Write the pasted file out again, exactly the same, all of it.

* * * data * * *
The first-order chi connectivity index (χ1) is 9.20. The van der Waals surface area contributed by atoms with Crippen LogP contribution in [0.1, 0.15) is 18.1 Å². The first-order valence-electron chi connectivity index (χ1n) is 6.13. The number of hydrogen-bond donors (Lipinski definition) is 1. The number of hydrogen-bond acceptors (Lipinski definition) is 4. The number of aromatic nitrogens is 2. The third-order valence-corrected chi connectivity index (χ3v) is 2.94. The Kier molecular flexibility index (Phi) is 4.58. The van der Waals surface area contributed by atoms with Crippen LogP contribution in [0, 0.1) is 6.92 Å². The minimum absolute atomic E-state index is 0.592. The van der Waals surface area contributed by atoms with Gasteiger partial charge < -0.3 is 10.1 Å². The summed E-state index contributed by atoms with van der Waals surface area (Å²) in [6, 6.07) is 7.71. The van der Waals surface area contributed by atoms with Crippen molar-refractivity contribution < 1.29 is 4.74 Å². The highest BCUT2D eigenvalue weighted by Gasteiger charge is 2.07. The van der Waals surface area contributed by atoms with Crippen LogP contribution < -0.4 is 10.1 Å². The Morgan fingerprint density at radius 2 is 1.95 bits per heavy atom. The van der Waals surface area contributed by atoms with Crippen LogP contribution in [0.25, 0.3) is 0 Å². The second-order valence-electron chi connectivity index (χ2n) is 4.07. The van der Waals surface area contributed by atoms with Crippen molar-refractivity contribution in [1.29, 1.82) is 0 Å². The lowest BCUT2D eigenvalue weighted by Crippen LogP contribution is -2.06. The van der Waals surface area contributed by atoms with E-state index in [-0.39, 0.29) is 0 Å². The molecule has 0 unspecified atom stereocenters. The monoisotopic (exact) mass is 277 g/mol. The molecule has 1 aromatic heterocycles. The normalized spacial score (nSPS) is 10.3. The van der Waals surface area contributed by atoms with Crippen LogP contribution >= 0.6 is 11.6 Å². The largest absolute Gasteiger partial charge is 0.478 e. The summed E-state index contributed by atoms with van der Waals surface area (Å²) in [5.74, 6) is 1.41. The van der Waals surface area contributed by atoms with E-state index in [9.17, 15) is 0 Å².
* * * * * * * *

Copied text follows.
The first-order chi connectivity index (χ1) is 9.20. The van der Waals surface area contributed by atoms with Crippen LogP contribution in [0.1, 0.15) is 18.1 Å². The first-order valence-electron chi connectivity index (χ1n) is 6.13. The number of hydrogen-bond donors (Lipinski definition) is 1. The number of hydrogen-bond acceptors (Lipinski definition) is 4. The number of aromatic nitrogens is 2. The third-order valence-corrected chi connectivity index (χ3v) is 2.94. The Kier molecular flexibility index (Phi) is 4.58. The van der Waals surface area contributed by atoms with Crippen LogP contribution in [0, 0.1) is 6.92 Å². The minimum absolute atomic E-state index is 0.592. The van der Waals surface area contributed by atoms with Gasteiger partial charge < -0.3 is 10.1 Å². The summed E-state index contributed by atoms with van der Waals surface area (Å²) in [6, 6.07) is 7.71. The van der Waals surface area contributed by atoms with Crippen molar-refractivity contribution < 1.29 is 4.74 Å². The highest BCUT2D eigenvalue weighted by Gasteiger charge is 2.07. The van der Waals surface area contributed by atoms with Crippen LogP contribution < -0.4 is 10.1 Å². The Morgan fingerprint density at radius 2 is 1.95 bits per heavy atom. The van der Waals surface area contributed by atoms with Crippen LogP contribution in [0.25, 0.3) is 0 Å². The second-order valence-electron chi connectivity index (χ2n) is 4.07. The van der Waals surface area contributed by atoms with Crippen molar-refractivity contribution in [1.29, 1.82) is 0 Å². The lowest BCUT2D eigenvalue weighted by Crippen LogP contribution is -2.06. The van der Waals surface area contributed by atoms with E-state index in [-0.39, 0.29) is 0 Å². The molecule has 0 unspecified atom stereocenters. The monoisotopic (exact) mass is 277 g/mol. The molecule has 1 aromatic heterocycles. The normalized spacial score (nSPS) is 10.3. The van der Waals surface area contributed by atoms with Crippen LogP contribution >= 0.6 is 11.6 Å². The largest absolute Gasteiger partial charge is 0.478 e. The summed E-state index contributed by atoms with van der Waals surface area (Å²) in [5.74, 6) is 1.41. The van der Waals surface area contributed by atoms with E-state index in [9.17, 15) is 0 Å².